Artificial intelligence for fingerings and bowings

I don’t think this is part of Dorico’s core mission, nor should it be. Why would they go to the expense of retaining ‘experts’ to curate a potentially enormous collection of material?

What are you expecting the use to be? Pattern x is most often bowed ‘like this’? So what!

If you want to see the wide variety of bowings adopted by modern orchestras, just google videos of Berlioz’ March to the Scaffold!

Elgar, for one, used to write out particular passages many times with different bowings and play them through with his friend WH Reid until he found ‘the right’ articulation for his intent. But, hey, he was a violinist and understood what was possible.

Lastly, fashions change. Just look at the fingering and phrasing Tertis uses in his (authorised) arrangement of the Elgar Cello Concerto and compare it with what a modern Violist would do! Sorry, but we just don’t accept all that slipping and sliding around in modern performance practice.

Seems to me your AI engine would be severely compromised by ‘historical’ practices.

Exactly! I want the bowings in my music to reflect my style not some machine interpretation of average historical practices. It’s a formula for mediocrity.

1 Like

Here are my views on these two things:

  1. No fingerings in music for professionals. String indications and use of harmonics etc are obviously fine. Pedagogical editions and Urtext editions will for different reasons not be suitable for AI involvement.

  2. Bowings.
    I will bow the same piece differently depending on things like: the predilections of the conductor; the performance speed; the acoustic properties of the venue; the number of players in the section; how capable the players are; and to be honest, my musical priorities, which evolve from year to year.

People who bow music regularly are used to overriding existing bowings and we will continue to do so if AI bowings start being supplied.

I don’t think that such a project will bear useful fruit (ie be an improvement on the current situation). But I will watch with interest to see if I’m proved wrong, though!


1 Like

Thank you!

Nobody would use such an Algorithm to discover historical practices. That’s why human supervision is required.

So do I with my Cello and my Violin parts.

Yes, with automatic bowings all instruments could immediately get synchronized and ajusted to taste.

@JHughes By the way are you related to Anthony Hughes?

We all have to agree that such an algorithm can be same as good as a human being other than ourselves. Which means, we all do adjust someone else’s settings to our own tastes and we all can change our minds frequently.

What is the point of having AI add bowing between the source and the player, when the player will bow based on circumstances that cannot be known by the AI?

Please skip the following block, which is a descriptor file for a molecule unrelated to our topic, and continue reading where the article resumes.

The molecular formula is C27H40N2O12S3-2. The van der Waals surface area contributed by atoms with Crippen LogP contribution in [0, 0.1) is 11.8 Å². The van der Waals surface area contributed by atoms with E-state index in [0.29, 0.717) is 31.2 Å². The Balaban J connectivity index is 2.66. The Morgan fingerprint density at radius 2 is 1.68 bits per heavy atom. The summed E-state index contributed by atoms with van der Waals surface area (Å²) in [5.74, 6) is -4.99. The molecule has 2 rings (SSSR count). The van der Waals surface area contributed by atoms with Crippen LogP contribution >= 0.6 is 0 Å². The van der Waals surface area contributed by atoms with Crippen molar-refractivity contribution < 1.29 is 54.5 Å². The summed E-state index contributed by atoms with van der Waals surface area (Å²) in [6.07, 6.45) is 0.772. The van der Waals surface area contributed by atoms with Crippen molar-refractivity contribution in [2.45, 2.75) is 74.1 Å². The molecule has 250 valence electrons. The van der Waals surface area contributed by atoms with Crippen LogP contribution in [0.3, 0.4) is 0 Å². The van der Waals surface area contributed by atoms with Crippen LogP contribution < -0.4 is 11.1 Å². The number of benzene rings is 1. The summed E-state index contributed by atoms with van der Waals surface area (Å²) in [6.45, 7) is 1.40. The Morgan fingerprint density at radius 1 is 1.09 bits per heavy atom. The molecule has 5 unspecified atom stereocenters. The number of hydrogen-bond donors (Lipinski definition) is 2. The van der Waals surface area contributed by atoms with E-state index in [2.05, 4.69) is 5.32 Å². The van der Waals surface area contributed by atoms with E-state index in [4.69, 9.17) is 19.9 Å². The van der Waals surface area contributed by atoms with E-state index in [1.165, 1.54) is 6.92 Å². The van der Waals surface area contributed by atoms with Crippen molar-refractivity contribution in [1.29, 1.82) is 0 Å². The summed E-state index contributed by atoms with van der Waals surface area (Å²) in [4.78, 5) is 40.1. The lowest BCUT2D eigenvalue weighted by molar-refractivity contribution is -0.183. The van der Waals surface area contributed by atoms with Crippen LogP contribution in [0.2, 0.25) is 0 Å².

How would your AI exclude those people who produced a bowing specifically to reflect historic practice?

So what would be your criteria for that supervision? What precisely would you expect your ‘experts’ to do? Ignore historic practice? Compare historic practice? Reinforce current practice and reject historic practice? Create a new current practice?

NO. Absolutely not. We do not have to agree, because those different human beings are making different decisions for different reasons!

What complete and utter nonsense. AI is guaranteed to reduce everything to the mediocre!


@Janus Please read.

(My opinion has not been swayed)

That really depends on the ensemble. In a symphony orchestra, most maestros are insistent on uniform bowings that every player follows. It isn’t just for show – although that is a big part of it, but downbows have a different affect than up-bows, etc for all the different bowing techniques.

There are times that I have written three downbows in a row, which may be awkward for the players, but it forces them to think about really attacking the notes. For any music, the maestro might have very definite ideas about how many bows to use for a long note, when to hook and so on.

I am skeptical that an AI process could help much, but I wouldn’t discard it out of hand. I think this is the kind of exploration that is entirely appropriate at this stage of evolution of the notation products.

I’ve been battling a composer about fingering in their piano writing (some of which is actually my piano writing). We’re both conservatoire trained pianists, but we have different sized hands, differently shaped hands and different techniques. We also probably have a different idea of how the music should be voiced.

Regardless of the acoustic, the conductor, the instrument, the tempo, human beings are all different.